<template>
    <div>
        <table class='slds-table'>
            <thead>
                <tr>                     
                    <th>
                        <a data-id="Name" onclick={sort}>
                            <div>Name</div>
                        </a>
                    </th>
                    <th>
                        <a data-id="Age" onclick={sort}>
                            <div>Age</div>
                        </a>
                    </th>
                    <th>
                        <a data-id="Occupation" onclick={sort}>
                            <div>Occupation</div>
                        </a>
                    </th>
                    <th>
                        <a data-id="FavoriteFood" onclick={sort}>
                            <div>Favorite Food</div>
                        </a>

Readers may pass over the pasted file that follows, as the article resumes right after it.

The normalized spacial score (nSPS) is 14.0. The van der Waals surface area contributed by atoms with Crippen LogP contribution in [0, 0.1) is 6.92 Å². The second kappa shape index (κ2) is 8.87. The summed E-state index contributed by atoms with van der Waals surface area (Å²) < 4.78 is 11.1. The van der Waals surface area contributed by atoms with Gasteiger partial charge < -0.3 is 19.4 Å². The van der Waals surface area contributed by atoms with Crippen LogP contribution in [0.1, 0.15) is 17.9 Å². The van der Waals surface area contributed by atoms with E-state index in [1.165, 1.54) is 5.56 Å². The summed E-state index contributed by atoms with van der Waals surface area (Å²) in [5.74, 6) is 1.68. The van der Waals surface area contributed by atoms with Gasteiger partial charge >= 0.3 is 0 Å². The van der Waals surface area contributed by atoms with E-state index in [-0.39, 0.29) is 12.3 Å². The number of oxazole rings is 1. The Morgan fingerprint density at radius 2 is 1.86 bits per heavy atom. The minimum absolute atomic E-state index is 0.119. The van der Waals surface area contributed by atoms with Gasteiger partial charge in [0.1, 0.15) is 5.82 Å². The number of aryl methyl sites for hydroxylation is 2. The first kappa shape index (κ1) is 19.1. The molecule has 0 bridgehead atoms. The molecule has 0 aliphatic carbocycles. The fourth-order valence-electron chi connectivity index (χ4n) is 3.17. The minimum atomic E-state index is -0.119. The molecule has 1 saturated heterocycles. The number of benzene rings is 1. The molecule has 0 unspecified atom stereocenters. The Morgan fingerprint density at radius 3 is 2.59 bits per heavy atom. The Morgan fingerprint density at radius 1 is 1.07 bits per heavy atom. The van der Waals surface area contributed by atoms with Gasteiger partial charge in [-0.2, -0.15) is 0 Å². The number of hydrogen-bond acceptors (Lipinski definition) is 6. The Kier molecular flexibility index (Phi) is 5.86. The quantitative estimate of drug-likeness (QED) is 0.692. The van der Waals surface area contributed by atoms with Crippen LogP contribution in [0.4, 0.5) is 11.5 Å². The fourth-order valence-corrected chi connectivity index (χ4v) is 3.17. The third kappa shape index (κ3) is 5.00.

</th>
                </tr>
            </thead>
            <tbody>
                <template for:each={People} for:item="person">
                    <tr key={person.Id}>                
                        <td key={person.Id}>                                
                            {person.Name}
                        </td>
                        <td key={person.Id}>
                            {person.Age}
                        </td>
                        <td key={person.Id}>
                            {person.Occupation}
                        </td>
                        <td key={person.Id}>
                            {person.FavoriteFood}
                        </td> 
                    </tr>                                                                     
                </template>
            </tbody>
        </table>
    </div>
</template>

In the sort method, we can access this value using:

e.currentTarget.dataset.id;

And that’s it! You now know what column to sort on. Now let’s do the sort. We know what column we are sorting on, so we use Javascript’s array sort method to sort our People array by the column we click on. The array sort method looks like this:

    sort(e) {
        let table = JSON.parse(JSON.stringify(this.People));
        table.sort((a,b) => 
          {return a[e.currentTarget.dataset.id] > b[e.currentTarget.dataset.id] ? 1 : -1}